Try being the largest U.S. insurer of bonds and asset-backed securities after publicly acknowledging that it has $8.1 billion in exposure to the riskiest of collateralized debt obligations backed by subprime home loans.
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- Andrew Leckey
Jan. 13: Bond backer may see its troubles grow exponentially
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- MBIA Incorporated
- Credit and Debt
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Stock of MBIA Inc. declined sharply in 2007. Although the giant bond guarantor has international growth prospects, don't count on them if it drops the ball in its own country.
Moody's, Standard & Poor's and Fitch rating services have affirmed their AAA financial strength rating of MBIA, but also added an ominous "negative outlook." They'd previously assumed MBIA had been conservative in all business dealings.
Now MBIA is scurrying to raise another $1 billion in capital to avoid a one-notch downgrade to AA+ that would force it to reprice all of the bonds it insures. It had already obtained $1 billion from private-equity firm Warburg Pincus. Such hat-in-hand frenzy is unusual for a judicious firm.
What's tripped up MBIA lately is the surprising extent of its exposure to a complicated financial product that even experts consider an unpredictable beast. This instrument takes the collateralized debt obligations--known as a CDOs, which are collateralized by obligations such as subprime home loans--one wobbly step further.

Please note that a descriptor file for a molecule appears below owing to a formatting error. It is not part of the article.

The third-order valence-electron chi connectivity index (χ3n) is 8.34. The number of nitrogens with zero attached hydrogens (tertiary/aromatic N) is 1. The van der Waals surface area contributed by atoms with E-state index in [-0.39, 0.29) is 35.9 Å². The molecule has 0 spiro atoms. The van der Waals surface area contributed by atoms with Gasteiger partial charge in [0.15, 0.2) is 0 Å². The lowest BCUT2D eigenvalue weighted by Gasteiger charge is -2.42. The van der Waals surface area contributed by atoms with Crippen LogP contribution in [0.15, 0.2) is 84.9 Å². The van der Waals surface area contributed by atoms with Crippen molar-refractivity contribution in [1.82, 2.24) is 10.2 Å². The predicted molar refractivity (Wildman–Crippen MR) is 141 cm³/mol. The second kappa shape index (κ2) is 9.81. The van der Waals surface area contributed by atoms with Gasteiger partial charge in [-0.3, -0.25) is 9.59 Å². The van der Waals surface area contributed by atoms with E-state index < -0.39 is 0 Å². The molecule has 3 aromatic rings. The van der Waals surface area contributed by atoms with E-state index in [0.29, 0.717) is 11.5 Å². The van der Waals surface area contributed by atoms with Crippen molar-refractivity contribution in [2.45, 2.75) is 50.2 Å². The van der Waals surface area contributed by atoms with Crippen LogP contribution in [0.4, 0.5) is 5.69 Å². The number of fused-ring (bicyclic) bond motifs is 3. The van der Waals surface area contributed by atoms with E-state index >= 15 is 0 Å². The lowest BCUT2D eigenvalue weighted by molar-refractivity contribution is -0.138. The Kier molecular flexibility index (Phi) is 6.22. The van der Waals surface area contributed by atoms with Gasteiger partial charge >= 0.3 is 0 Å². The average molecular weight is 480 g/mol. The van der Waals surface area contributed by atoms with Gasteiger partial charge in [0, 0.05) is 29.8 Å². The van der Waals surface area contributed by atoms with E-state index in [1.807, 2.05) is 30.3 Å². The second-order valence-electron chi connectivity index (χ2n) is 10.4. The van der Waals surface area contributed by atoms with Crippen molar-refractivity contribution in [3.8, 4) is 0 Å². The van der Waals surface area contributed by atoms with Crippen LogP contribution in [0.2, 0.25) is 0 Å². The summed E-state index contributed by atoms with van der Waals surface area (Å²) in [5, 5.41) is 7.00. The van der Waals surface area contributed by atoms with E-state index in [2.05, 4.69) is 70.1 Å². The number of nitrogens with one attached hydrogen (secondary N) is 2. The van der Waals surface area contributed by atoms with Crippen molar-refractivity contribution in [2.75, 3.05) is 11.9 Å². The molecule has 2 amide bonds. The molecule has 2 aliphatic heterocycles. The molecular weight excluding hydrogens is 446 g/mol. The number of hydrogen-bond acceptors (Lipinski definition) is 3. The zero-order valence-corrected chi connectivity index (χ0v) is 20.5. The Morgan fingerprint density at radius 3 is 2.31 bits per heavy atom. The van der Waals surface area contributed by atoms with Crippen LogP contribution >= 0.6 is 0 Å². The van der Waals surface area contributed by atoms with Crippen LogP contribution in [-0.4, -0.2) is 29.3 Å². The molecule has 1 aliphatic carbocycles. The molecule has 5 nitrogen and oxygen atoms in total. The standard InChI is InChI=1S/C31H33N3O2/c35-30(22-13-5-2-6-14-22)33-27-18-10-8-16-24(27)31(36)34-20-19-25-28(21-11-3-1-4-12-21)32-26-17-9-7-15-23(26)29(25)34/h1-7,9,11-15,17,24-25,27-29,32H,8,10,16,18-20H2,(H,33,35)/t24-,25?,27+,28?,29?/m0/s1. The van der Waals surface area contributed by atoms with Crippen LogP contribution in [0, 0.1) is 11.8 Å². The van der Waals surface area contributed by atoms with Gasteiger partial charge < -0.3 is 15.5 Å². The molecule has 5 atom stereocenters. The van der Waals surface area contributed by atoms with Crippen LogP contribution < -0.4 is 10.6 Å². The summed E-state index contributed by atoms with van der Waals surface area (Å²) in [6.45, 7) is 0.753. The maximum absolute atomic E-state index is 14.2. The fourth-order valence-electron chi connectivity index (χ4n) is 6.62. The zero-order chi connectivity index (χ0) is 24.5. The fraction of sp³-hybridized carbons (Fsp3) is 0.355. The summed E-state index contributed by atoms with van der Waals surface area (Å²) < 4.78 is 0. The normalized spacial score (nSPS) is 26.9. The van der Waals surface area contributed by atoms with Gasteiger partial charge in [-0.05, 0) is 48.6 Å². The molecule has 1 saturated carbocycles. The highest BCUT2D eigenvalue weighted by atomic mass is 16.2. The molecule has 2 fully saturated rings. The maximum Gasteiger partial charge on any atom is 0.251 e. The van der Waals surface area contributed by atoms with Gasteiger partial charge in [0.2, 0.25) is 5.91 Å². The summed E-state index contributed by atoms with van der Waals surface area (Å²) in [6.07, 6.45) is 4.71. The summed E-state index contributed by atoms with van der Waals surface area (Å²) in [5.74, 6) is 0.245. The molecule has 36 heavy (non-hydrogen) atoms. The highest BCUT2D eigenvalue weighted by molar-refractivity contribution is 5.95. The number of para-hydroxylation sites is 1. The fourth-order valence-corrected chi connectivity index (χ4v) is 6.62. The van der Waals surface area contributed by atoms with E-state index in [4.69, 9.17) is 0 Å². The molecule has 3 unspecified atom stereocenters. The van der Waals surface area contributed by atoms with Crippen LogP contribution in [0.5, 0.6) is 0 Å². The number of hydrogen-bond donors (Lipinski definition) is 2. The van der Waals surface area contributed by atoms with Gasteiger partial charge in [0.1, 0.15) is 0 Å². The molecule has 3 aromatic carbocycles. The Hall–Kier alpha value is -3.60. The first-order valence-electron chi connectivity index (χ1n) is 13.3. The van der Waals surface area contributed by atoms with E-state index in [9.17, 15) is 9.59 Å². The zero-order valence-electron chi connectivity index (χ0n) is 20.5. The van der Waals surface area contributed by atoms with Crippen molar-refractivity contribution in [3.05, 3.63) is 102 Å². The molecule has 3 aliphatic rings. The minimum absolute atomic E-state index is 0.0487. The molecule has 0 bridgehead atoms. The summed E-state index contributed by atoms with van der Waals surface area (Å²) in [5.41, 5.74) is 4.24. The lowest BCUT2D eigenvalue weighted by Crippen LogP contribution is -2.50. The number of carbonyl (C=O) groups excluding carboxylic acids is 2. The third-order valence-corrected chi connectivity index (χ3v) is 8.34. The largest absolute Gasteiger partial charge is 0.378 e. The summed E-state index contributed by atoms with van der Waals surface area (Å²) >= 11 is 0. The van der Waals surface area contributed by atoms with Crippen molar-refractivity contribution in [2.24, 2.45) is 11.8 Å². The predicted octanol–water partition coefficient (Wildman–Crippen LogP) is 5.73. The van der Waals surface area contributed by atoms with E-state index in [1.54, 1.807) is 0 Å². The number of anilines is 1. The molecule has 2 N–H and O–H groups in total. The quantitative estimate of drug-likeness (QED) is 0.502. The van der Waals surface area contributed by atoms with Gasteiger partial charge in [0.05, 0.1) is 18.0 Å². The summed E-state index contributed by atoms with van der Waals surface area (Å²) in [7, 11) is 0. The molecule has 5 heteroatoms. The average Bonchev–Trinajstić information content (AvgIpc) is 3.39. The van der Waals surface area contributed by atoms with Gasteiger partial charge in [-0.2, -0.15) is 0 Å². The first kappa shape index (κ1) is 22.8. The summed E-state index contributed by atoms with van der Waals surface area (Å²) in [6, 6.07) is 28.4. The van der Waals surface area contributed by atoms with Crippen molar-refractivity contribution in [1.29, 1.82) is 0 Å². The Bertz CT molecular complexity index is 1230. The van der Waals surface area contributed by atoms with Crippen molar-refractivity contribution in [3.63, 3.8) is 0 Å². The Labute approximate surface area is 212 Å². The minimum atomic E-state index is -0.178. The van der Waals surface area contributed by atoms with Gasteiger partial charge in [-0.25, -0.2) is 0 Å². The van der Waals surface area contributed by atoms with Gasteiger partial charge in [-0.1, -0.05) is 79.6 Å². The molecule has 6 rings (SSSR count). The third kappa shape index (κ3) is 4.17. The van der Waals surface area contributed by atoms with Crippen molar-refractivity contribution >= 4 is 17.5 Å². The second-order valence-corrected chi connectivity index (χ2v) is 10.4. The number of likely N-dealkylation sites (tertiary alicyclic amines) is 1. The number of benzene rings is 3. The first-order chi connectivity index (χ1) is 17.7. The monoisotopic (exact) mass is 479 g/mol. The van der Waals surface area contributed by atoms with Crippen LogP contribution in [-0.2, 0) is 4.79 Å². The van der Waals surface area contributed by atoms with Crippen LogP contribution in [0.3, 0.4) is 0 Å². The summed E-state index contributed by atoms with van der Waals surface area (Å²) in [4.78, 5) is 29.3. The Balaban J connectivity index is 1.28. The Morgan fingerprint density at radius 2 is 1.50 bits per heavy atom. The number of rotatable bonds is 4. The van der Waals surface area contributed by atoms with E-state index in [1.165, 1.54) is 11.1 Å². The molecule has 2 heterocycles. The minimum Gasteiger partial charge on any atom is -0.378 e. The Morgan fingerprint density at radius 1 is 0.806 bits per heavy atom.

The "CDO squared" is basically a CDO constructed of other CDOs. If you find that concept difficult to get your head around, don't feel bad. Those issuing billions of dollars in them and those insuring those billions didn't fully understand them either.
Turns out that CDO-squared products represent nearly one-fourth of MBIA's total CDO portfolio--the worst of a bad lot.
The long-term nature of the bonds MBIA insures means consistent revenues, new business as old bonds are refinanced and many new bond issuers who will be seeking insurance. But expect trouble if it loses its credibility or must cope with a severe recession.
The respected Davis Selected Advisers LP, aware that MBIA won't disappear and has a business that has stood the test of time, recently increased its stake in MBIA to 5.1 percent, providing some lift to embattled MBIA stock.
It is best for the country if MBIA and other debt guarantors maneuver through this OK. But you have to wonder when mortgage market surprises from overly aggressive management will ever end.
Andrew Leckey is a Tribune Media Services columnist.